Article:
:-)
Traci

Nina Gray said...

Thank you for the review.. but 8 books??!??

Arti said...

Lovely review as always Tracy, I am already in love with the character of Beatrix! :)

PS: A gentle reminder of the amazon giveaway on my blog, please try to participate if you can. Would love to have you over. :)

Kelly said...

I'm really glad to know that overall you enjoyed the book.

I can certainly understand your objections, as well. It always bothers me when folks don't do "southern" right here in the US. (prime example being y'all written as ya'll...not a correct contraction) As for the animal pets, it's my understanding she did actually have a number of "wild" creatures as pets, in part as models for her illustrations. Still, that doesn't make it right.

I've now read six of the eight books and it wasn't until book five that I had a real "this bothers me" moment. I won't elaborate in case you decide to continue on with the series.

And just for the record, Rascal is my favorite character. :) (and Beatrix Potter's mother my least)

oh...and I've posted twice since what it indicates in your sidebar. I just don't know why it's not updating properly!

Yvonne@fiction-books said...

Hi Tracy,

This isn't a series of books that I would read, even though the premise is quite intriguing.

I don't like to see the classics almost abused in this way.

There aren't that many English authors who delve into the depths of writing fiction featuring American characters and locations, whilst the reverse is all too prevalent and doesn't always work that well.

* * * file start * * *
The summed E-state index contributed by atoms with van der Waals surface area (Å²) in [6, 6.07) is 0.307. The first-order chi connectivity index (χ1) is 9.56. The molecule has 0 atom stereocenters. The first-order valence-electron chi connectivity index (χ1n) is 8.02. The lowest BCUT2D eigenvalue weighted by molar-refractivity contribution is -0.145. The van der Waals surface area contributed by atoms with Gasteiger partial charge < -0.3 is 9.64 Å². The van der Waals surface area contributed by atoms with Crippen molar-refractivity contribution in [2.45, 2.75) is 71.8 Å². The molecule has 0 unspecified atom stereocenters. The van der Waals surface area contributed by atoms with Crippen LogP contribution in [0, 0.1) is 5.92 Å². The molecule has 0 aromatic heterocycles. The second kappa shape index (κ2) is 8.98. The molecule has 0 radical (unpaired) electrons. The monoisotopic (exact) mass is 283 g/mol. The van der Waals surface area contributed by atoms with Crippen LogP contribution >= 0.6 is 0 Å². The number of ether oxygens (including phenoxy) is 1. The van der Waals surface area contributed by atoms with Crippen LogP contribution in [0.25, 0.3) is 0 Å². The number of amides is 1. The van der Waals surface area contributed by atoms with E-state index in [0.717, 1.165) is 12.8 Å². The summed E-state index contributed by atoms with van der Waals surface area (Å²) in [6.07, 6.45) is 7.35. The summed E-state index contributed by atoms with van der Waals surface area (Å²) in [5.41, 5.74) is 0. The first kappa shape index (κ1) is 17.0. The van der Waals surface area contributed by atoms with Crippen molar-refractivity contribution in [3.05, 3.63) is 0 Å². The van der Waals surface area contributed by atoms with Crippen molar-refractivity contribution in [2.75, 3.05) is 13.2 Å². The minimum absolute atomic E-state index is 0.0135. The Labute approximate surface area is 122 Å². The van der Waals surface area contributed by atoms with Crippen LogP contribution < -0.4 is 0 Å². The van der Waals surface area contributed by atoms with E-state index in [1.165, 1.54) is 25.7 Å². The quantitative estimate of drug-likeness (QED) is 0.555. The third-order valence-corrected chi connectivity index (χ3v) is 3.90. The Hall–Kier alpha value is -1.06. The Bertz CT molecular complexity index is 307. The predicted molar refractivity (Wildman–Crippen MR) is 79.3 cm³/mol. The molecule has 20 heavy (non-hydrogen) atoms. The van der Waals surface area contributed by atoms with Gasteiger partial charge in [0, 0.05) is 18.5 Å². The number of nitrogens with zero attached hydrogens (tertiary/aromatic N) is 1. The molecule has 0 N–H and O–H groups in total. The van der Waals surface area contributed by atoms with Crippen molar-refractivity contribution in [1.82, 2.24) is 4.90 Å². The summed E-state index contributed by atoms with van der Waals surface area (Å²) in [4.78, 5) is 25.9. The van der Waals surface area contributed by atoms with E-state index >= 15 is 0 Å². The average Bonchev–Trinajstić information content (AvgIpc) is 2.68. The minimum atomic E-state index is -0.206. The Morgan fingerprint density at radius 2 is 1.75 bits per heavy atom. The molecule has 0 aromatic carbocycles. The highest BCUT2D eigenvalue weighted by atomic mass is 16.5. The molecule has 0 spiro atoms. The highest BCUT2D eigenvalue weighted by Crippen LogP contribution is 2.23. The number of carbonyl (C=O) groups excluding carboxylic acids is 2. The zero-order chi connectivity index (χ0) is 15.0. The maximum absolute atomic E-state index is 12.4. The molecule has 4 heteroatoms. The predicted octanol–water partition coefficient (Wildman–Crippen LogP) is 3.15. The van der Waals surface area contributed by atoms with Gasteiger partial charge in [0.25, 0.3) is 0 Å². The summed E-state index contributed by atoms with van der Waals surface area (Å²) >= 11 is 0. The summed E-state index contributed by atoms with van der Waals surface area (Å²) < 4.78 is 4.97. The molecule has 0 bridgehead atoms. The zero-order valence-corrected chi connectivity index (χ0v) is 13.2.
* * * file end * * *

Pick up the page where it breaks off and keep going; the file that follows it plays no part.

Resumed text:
I hate it when a book which is set in the UK, is then written in US English, at least try and keep it authentic!

Although I have come across some UK authors who are trying to make their UK English fiction more saleable across the pond and have tried to translate to US English, often with disastrous results.

The worst example was when a book appeared with UK and US English mixed on the pages, that was really bad and totally confusing!

I am glad that you enjoyed the reading experience though and I hope that the rest of the series is just as pleasing.

Yvonne

Suko said...

Thank you for your honest review. All in all, The Cottage Tales of Beatrix Potter sounds quite appealing.

Melissa (Books and Things) said...

I wonder if it was an American republication before it got republished in the UK? They probably changed the spellings for the US audience and forgot to go back for the UK. *shrugs* curious about that...

I need to pick up one of her books. I have never read one!!

Stephanie@Fairda'ys Blog said...

I don't think I have read this one. It sounds fun- and I can understands why the spellings were a bit annoying for you (I probably wouldn't have noticed being from the U.S.).

Thanks for sharing!

Naida said...

It sounds like despite a few misgivings you enjoyed The Tale Of Hill Top Farm overall.
Great review as usual.

Brandi Kosiner said...

Thanks for review, glad you liked even if there were things you didn't like

Gina R said...

How curious. An interesting mix of elements to say the least and it sounds like the author found a great way to portray the animals conversations despite their lack of understood language...well, by humans at least. ^_^ Great share!

Betty Manousos said...

a book that i'd enjoy very much.

thanks for another brilliant brevie, tracy!

xx

Michelle Vintagecobweb said...

Tracy

I haven't read this book, thanks for the review and I will put this one on my bucket list to read, I love Beatrix Potter and the different spelling of words isn't a problem for me, I'm used to it but thanks for the heads up.